With my second son, I was an experienced parent, able to handle colic and terrible twos.
Happy Birthday, son. I won't embarrass you by pulling out the baby photos.
My mind is blank; I have no thoughts. I feel like nothing. I have nothing to say. I could talk about something but that would only be filling up space. I don't really feel like writing, but I promised myself I would, so I write. I tell my creative writing students to just write, not to worry about what they write or whether it makes sense. I tell them to keep writing, "I love shoes" until they are inspired to write something more profound. It's hard, not knowing what to say. It makes me think I'm boring. Perhaps I am.
Information is been my addiction. I could spend hours on the internet, just looking stuff up. When I was born, information was mainly found in books, which take up space and are often kept in libraries. As a child, I would sit in the stacks, reading a book, wishing I could take them all home. Now information is less dear; I don't have to work for it. If I ask the internet a question, someone has already asked it, and another person has answered. But when it's in print, information always feels truer. I like the smell of paper, ink.
In my family, anger was frowned upon. Nobody got mad about it, but there was advice: "Count to ten before you get mad." That's the last thing you want to hear when you feel like punching your sister. Next to last thing you want to hear: "Apologize to her." But we all grow up, learn patience. As an adult, I don't anger easily. I can shrug things off without much stress. Maybe it's not a good thing, but calm is how I've turned out. Count to ten? No, but taking a step backwards often makes a situation better.
It's well into January, but my Christmas tree is still standing; it's not a real one, just one made of metal, plastic, no smell. A compromise, a way to avoid standing in the cold, choosing an imperfect tree. Why is it so much fun to put up a tree, such a chore to take it down? The dishes are still sitting out, the tablecloth needs to be washed, all the cookies are eaten, but the snow is deep, and winter will be long. The sun rises a few minutes earlier each day. What little magic my tree had is gone.
Go ahead -- despise me. Everyone else does. I am a grammarian.
People assume that I am here to make them feel small and uneducated, to remind them that Grammar is Bigger than You are and if you think you can make your own rules, Think Again.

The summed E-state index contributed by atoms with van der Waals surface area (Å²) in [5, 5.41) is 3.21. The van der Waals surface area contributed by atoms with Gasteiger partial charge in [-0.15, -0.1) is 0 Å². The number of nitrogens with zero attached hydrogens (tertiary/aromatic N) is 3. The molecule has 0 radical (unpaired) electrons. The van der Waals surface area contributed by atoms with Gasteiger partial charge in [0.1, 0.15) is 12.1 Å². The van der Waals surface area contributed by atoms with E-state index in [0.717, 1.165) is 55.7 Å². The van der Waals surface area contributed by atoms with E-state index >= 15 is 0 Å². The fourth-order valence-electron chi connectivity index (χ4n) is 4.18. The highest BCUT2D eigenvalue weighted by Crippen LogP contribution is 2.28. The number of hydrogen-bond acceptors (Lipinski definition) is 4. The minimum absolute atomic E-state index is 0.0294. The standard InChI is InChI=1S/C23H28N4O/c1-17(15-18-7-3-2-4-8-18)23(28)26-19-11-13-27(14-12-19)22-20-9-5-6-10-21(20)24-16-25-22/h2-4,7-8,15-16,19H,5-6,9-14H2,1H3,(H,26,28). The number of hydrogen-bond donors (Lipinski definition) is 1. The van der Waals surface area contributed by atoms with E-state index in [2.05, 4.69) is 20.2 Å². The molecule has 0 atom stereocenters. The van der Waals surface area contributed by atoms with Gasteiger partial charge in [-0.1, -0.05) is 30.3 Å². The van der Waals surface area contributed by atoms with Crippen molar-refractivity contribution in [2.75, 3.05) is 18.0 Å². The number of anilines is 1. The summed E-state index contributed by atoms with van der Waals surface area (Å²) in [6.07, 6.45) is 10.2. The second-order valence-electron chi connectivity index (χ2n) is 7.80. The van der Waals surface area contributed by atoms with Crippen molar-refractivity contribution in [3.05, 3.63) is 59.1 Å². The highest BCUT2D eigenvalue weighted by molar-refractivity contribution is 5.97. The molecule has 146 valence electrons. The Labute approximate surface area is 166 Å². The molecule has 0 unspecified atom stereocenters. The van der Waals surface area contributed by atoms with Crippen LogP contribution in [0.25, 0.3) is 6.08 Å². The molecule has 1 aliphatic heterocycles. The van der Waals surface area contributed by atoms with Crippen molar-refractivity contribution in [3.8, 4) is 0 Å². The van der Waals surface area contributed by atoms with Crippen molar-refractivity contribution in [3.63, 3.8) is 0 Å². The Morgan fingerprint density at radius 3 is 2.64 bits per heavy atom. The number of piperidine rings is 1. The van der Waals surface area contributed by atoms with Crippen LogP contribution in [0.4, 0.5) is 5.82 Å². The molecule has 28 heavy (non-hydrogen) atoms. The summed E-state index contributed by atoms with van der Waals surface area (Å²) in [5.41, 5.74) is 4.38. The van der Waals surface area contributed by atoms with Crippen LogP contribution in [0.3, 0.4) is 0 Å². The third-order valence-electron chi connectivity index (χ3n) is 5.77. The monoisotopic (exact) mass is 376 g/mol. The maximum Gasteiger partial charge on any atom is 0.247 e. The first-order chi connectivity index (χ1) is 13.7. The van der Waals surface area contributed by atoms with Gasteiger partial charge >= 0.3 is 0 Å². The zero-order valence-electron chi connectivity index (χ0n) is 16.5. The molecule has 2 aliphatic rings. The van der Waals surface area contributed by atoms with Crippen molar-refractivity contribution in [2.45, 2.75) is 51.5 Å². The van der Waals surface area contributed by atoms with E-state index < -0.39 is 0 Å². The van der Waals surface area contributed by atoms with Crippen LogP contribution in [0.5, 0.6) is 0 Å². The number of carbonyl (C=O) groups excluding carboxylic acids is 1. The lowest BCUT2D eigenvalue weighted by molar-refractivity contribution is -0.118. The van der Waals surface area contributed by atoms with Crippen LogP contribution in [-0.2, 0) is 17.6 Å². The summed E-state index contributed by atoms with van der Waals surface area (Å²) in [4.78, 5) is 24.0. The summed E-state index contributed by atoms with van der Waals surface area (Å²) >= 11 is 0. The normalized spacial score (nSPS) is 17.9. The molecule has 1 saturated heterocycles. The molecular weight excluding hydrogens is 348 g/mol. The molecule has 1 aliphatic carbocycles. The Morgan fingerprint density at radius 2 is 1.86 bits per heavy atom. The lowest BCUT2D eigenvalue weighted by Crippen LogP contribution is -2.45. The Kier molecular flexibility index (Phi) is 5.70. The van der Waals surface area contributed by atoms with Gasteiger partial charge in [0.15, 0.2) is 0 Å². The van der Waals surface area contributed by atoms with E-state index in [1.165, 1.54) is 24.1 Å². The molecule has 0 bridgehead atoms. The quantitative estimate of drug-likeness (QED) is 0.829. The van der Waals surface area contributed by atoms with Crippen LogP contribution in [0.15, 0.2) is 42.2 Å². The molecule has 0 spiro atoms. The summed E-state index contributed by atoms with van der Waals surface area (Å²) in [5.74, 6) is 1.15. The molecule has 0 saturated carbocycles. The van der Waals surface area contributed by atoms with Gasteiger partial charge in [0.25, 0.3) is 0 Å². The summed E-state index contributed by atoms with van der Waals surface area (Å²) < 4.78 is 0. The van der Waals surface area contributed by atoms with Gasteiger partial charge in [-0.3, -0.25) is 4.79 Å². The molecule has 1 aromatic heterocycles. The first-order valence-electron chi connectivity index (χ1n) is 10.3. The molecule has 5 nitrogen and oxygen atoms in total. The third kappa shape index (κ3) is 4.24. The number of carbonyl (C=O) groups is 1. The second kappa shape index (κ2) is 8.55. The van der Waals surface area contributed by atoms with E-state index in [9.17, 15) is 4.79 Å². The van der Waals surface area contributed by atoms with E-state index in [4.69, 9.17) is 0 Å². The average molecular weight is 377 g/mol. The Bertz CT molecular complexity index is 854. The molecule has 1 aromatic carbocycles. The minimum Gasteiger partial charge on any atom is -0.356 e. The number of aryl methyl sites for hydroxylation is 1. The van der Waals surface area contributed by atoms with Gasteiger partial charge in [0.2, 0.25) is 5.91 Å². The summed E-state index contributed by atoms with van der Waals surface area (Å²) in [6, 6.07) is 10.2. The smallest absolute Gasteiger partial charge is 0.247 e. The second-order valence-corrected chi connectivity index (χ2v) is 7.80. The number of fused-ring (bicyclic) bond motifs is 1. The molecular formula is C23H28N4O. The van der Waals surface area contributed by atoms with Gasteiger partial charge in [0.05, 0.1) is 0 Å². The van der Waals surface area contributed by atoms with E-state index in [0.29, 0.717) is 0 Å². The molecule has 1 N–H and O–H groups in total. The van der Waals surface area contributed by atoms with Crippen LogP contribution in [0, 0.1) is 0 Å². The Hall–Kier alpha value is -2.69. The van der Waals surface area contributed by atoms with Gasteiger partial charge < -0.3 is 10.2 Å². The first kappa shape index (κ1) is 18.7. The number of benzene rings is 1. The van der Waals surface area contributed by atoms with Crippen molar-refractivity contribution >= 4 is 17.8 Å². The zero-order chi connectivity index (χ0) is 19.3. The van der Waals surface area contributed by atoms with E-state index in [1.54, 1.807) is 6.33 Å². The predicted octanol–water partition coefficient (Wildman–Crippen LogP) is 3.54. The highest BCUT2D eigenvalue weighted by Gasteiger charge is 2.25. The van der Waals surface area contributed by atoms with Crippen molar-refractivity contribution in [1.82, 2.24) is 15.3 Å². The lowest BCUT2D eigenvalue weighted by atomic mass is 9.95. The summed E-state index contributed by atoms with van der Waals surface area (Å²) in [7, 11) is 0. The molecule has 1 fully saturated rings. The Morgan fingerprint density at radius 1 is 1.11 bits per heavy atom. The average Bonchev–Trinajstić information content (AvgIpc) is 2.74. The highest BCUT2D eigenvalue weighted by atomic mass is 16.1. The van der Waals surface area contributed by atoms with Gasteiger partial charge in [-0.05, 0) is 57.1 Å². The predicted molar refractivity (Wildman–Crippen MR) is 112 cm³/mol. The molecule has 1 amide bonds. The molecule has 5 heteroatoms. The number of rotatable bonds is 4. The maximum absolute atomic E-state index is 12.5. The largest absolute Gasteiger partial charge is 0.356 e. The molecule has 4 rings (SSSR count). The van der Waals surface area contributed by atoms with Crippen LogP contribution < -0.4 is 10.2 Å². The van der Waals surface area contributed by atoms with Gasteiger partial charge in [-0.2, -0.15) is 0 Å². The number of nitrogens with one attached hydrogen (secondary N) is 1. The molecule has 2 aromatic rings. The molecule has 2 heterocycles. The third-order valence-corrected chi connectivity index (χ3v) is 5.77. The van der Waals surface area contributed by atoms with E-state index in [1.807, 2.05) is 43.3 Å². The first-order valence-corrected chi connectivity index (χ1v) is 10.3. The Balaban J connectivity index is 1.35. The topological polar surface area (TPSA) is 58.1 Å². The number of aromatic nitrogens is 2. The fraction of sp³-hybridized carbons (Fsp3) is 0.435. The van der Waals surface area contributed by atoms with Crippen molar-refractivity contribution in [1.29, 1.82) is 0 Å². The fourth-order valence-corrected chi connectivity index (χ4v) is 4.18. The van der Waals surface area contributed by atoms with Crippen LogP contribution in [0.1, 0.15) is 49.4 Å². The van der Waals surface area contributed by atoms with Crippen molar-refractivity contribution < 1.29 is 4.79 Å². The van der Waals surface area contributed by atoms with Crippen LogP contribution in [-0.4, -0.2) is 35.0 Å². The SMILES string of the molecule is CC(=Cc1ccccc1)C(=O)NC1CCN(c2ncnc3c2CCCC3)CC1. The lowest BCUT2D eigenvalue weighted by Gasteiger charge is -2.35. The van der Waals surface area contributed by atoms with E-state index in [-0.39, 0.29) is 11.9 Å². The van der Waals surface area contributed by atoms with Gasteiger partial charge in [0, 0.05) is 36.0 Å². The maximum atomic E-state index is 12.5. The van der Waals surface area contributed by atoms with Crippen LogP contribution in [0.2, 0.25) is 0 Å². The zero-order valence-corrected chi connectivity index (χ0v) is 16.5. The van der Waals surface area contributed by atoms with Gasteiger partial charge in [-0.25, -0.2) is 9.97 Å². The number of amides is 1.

Actually, there are only a few things that set my teeth on edge. One of them is things that dangle. Like you, my patience is short for people who don't notice such things. Did you catch that?
Other teeth-grinding constructions: Adverbially speaking, I dislike adverbs. They inevitably, interminably set my teeth on edge.
I've written fifteen entries, and I still can't figure out what 100 words is good for. What can you turn over and examine in 100 words? I can easily write 500 words, or 900, but this little paragraph makes me mute. So short, it should be profound, I think. I have written several dozen opening sentences to Something Important, but none of them goes anywhere. Maybe I'm trying too hard. Should I describe my day, the highlights? Write a poem? I tell my students: just write. But this small block of words is the hardest task I've faced.
Logically, we should want to hear the worst, to fix things when we've messed up. In reality, we stop up out ears and sing loudly, or crumble our failure into a small wad and toss it away. Adults are the same as kids; none of us want to know that we've failed; it destroys our pleasant, guilt-free fantasy. I'm sure this is why change is so hard. I don't think it's because most of us are lazy; it's just that we cherish an illusion of our selves. We diligently maintain it. Which makes you work harder- success or failure?
I measure my days by things I can check off: papers graded, recorded, copies made, lessons planned. There are days when it feels pretty good to have made it to the bottom of the list. Tomorrow - another list. It's hard to feel that I've really accomplished anything when the list just fills up again and again. It's like laundry; unless we figure out how to stop wearing clothes, there will always be things to wash, dry, hang up, fold, put in drawers. So, if nothing I do ever stays done, what can I bank as an achievement? Idea: stop counting.
I am a believer in consequences. Punishment, I'm less enthusiastic about. Today I stayed after school to mind a few kids who came late to class. Will sitting in the cafeteria for two hours after school cure them of their tardiness? I don't believe it will. I believe that there are basically two kinds of people; those who hate being tardy, and those who don't see why it's such a big deal to wander in ten minutes late. Can making them waste two hours cure them? Not a chance. A cure for the promptness-challenged? I think it's incurable, terminal.